“A prisoner seeking relief under 28 U.S.C. § 2255 must allege either (1) an error of constitutional magnitude; (2) a sentence imposed outside the statutory limits; or (3) an error of fact or law that was so fundamental as to render the entire proceeding invalid.” Short v. United States, 471 F.3d 686, 691 (6th Cir. 2006) (internal quotation marks omitted).

         After a § 2255 motion is filed, it is reviewed by the Court and, “[i]f it plainly appears from the motion, any attached exhibits, and the record of prior proceedings that the moving party is not entitled to relief, the judge must dismiss the motion.” Rule 4(b), Rules Governing § 2255 Proceedings (“§ 2255 Rules”). “If the motion is not dismissed, the judge must order the United States attorney to file an answer, motion, or other response within a fixed time, or to take other action the judge may order.” Id.

         The ACCA defines “violent felony” as “any crime punishable by imprisonment for a term exceeding one year” that (1) “has as an element the use, attempted use, or threatened use of physical force against the person of another” (the “elements clause” or “use-of-force clause”), (2) “is burglary, arson, or extortion, involves use of explosives” (the “enumerated offenses clause”), or (3) “otherwise involves conduct that presents a serious potential risk of physical injury to another” (the “residual clause”). Id., § 924(e)(2)(B)(i)-(ii). In Johnson v. United States, the Supreme Court held the ACCA's residual clause is unconstitutionally vague and that increasing a defendant's sentence under the clause is, therefore, a denial of due process. 135 S.Ct. at 2563. The Supreme Court later held the decision in Johnson was retroactive and thus applicable to cases on collateral review. Welch v. United States, 136 S.Ct. 1257 (2016).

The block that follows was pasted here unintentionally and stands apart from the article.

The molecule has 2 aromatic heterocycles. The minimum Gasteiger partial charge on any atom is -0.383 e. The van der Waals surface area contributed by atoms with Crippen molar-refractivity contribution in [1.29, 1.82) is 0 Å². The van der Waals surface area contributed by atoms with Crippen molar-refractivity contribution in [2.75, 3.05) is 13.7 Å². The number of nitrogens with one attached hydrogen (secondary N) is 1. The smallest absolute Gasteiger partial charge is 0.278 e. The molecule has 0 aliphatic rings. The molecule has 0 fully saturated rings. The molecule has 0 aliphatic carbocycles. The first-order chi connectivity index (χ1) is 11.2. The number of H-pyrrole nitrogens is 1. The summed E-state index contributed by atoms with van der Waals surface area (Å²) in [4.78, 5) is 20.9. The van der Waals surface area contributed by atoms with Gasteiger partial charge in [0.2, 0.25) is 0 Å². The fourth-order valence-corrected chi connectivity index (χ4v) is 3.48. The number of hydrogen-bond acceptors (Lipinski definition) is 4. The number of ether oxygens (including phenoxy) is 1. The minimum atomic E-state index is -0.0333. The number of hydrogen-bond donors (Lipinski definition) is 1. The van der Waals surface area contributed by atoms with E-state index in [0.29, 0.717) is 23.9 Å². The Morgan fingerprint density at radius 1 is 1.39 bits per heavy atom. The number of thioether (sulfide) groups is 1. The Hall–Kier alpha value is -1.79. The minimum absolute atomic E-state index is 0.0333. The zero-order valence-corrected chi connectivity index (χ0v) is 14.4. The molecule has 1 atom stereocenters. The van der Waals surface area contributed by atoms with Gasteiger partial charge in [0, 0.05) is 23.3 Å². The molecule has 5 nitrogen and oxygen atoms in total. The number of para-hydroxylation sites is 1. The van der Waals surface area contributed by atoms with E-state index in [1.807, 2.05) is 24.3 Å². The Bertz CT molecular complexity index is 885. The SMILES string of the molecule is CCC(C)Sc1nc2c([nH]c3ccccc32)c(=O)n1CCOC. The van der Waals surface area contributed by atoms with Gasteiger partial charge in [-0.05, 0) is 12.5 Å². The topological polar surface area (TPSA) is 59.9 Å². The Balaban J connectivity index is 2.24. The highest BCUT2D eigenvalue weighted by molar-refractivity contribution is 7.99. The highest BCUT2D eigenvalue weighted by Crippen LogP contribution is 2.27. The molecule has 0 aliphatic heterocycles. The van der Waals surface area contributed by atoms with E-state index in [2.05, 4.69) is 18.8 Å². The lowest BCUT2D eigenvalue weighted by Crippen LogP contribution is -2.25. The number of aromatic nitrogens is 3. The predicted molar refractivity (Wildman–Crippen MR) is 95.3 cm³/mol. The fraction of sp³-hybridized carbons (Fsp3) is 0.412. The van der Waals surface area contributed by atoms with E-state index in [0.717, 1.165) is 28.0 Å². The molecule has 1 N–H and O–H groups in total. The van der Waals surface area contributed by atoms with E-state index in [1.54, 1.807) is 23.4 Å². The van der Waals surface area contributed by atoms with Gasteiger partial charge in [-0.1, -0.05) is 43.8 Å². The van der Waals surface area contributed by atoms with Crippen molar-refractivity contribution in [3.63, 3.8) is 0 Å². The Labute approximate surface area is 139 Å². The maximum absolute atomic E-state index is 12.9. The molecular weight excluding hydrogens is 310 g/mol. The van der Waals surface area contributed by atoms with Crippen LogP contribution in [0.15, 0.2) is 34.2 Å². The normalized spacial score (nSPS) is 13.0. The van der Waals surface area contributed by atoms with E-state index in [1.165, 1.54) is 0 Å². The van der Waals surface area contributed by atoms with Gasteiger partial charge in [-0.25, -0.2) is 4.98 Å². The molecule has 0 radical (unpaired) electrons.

McGee argues in his § 2255 motion that after the decision in Johnson, his only ACCA predicate is the 1995 Tennessee conviction for aggravated robbery. He contends he no longer qualifies as an armed career criminal; therefore, he asks the Court to vacate his sentence and sentence him to time served.

         The Government does not contest McGee's assertion that his 1995 conviction for felony escape may no longer be considered because it would now qualify as an ACCA predicate only under the invalidated residual clause. However, the Government contends that under current law all three of McGee's prior convictions for aggravated assault may now be counted under the use-of-force clause to qualify him as an armed career criminal.

         As a preliminary matter, McGee contends, based on the law-of-the-case doctrine, that the Government waived any argument that his 1986 aggravated assault conviction should be counted under the ACCA when it failed to cross-appeal the Court's ruling on that issue. However, given the seismic shifts that have occurred in the law governing whether a particular conviction qualifies as an ACCA predicate, the Court will consider all of the arguments made by the parties with regard to McGee's prior convictions.

         In order to determine whether a prior conviction is a violent felony under the ACCA, courts must use the “categorical approach” prescribed in Taylor v. United States, 495 U.S. 575 (1990). Under that approach, courts look “only to the statutory definitions of the prior offense, and not to the particular facts underlying those convictions.” Id. at 600. If a statute's elements are the same as the “generic” offense, the conviction can be an ACCA predicate. Descamps v. United States, 570 U.S. 254, 261 (2013) (citing Taylor). However, if the statute “sweeps more broadly than ...